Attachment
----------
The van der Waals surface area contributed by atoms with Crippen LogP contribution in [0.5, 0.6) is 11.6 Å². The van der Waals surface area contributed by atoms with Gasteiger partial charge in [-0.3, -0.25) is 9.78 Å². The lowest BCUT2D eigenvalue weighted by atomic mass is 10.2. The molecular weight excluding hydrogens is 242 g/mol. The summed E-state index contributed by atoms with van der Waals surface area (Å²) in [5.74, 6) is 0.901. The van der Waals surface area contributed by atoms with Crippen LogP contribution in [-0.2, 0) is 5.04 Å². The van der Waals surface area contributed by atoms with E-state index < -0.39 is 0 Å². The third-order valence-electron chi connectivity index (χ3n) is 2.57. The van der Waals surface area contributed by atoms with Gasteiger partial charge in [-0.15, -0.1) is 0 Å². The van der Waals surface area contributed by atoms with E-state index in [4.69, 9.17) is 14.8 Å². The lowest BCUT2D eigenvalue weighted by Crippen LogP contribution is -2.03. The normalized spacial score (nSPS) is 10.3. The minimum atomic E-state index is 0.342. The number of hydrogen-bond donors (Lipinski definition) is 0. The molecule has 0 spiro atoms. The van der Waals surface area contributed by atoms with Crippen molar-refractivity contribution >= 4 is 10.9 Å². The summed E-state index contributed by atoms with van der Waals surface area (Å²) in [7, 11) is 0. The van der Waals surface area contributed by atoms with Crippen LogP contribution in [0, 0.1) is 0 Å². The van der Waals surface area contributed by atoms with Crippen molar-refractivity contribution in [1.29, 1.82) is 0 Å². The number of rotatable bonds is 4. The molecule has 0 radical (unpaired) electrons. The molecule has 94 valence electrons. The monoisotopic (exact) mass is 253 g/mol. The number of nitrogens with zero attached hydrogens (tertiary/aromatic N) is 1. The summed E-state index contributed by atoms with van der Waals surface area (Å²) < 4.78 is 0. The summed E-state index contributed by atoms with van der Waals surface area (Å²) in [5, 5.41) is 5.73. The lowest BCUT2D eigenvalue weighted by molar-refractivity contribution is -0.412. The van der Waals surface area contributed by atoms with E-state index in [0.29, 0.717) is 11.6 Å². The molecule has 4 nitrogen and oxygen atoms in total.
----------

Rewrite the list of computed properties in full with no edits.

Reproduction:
The van der Waals surface area contributed by atoms with Crippen LogP contribution in [0.5, 0.6) is 11.6 Å². The van der Waals surface area contributed by atoms with Gasteiger partial charge in [-0.3, -0.25) is 9.78 Å². The lowest BCUT2D eigenvalue weighted by atomic mass is 10.2. The molecular weight excluding hydrogens is 242 g/mol. The summed E-state index contributed by atoms with van der Waals surface area (Å²) in [5.74, 6) is 0.901. The van der Waals surface area contributed by atoms with Crippen LogP contribution in [-0.2, 0) is 5.04 Å². The van der Waals surface area contributed by atoms with E-state index < -0.39 is 0 Å². The third-order valence-electron chi connectivity index (χ3n) is 2.57. The van der Waals surface area contributed by atoms with Gasteiger partial charge in [-0.15, -0.1) is 0 Å². The van der Waals surface area contributed by atoms with E-state index in [4.69, 9.17) is 14.8 Å². The lowest BCUT2D eigenvalue weighted by Crippen LogP contribution is -2.03. The normalized spacial score (nSPS) is 10.3. The minimum atomic E-state index is 0.342. The number of hydrogen-bond donors (Lipinski definition) is 0. The molecule has 0 spiro atoms. The van der Waals surface area contributed by atoms with Crippen molar-refractivity contribution >= 4 is 10.9 Å². The summed E-state index contributed by atoms with van der Waals surface area (Å²) in [7, 11) is 0. The van der Waals surface area contributed by atoms with Crippen LogP contribution in [0, 0.1) is 0 Å². The van der Waals surface area contributed by atoms with Crippen molar-refractivity contribution in [1.29, 1.82) is 0 Å². The number of rotatable bonds is 4. The molecule has 0 radical (unpaired) electrons. The molecule has 94 valence electrons. The monoisotopic (exact) mass is 253 g/mol. The number of nitrogens with zero attached hydrogens (tertiary/aromatic N) is 1. The summed E-state index contributed by atoms with van der Waals surface area (Å²) < 4.78 is 0. The summed E-state index contributed by atoms with van der Waals surface area (Å²) in [5, 5.41) is 5.73. The lowest BCUT2D eigenvalue weighted by molar-refractivity contribution is -0.412. The van der Waals surface area contributed by atoms with E-state index in [0.29, 0.717) is 11.6 Å². The molecule has 4 nitrogen and oxygen atoms in total.